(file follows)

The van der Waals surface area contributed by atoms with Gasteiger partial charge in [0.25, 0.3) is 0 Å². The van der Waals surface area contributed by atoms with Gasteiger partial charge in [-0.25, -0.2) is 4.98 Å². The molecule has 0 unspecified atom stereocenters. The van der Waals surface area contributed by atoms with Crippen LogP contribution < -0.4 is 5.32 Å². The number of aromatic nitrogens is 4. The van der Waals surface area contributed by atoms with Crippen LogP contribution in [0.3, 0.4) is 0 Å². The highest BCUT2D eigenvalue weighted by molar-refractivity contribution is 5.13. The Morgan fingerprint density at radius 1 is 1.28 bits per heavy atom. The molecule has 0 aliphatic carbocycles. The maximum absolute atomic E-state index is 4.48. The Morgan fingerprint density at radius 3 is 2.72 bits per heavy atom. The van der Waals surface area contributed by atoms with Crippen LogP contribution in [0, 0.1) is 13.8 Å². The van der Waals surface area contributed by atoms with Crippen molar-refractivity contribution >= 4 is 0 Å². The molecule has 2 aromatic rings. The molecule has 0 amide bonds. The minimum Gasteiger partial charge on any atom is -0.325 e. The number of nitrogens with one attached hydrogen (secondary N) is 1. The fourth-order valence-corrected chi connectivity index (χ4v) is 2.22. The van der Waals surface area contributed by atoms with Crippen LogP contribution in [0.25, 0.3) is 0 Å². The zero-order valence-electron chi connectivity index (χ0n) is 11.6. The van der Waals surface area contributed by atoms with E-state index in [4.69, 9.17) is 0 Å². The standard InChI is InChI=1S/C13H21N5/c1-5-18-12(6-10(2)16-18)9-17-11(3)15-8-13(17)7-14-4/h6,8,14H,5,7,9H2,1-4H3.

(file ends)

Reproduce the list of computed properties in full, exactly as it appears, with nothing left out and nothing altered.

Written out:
The van der Waals surface area contributed by atoms with Gasteiger partial charge in [0.25, 0.3) is 0 Å². The van der Waals surface area contributed by atoms with Gasteiger partial charge in [-0.25, -0.2) is 4.98 Å². The molecule has 0 unspecified atom stereocenters. The van der Waals surface area contributed by atoms with Crippen LogP contribution < -0.4 is 5.32 Å². The number of aromatic nitrogens is 4. The van der Waals surface area contributed by atoms with Crippen LogP contribution in [0.3, 0.4) is 0 Å². The highest BCUT2D eigenvalue weighted by molar-refractivity contribution is 5.13. The Morgan fingerprint density at radius 1 is 1.28 bits per heavy atom. The molecule has 0 aliphatic carbocycles. The maximum absolute atomic E-state index is 4.48. The Morgan fingerprint density at radius 3 is 2.72 bits per heavy atom. The van der Waals surface area contributed by atoms with Crippen LogP contribution in [0, 0.1) is 13.8 Å². The van der Waals surface area contributed by atoms with Crippen molar-refractivity contribution >= 4 is 0 Å². The molecule has 2 aromatic rings. The molecule has 0 amide bonds. The minimum Gasteiger partial charge on any atom is -0.325 e. The number of nitrogens with one attached hydrogen (secondary N) is 1. The fourth-order valence-corrected chi connectivity index (χ4v) is 2.22. The van der Waals surface area contributed by atoms with Crippen LogP contribution in [0.25, 0.3) is 0 Å². The zero-order valence-electron chi connectivity index (χ0n) is 11.6. The van der Waals surface area contributed by atoms with E-state index in [4.69, 9.17) is 0 Å². The standard InChI is InChI=1S/C13H21N5/c1-5-18-12(6-10(2)16-18)9-17-11(3)15-8-13(17)7-14-4/h6,8,14H,5,7,9H2,1-4H3.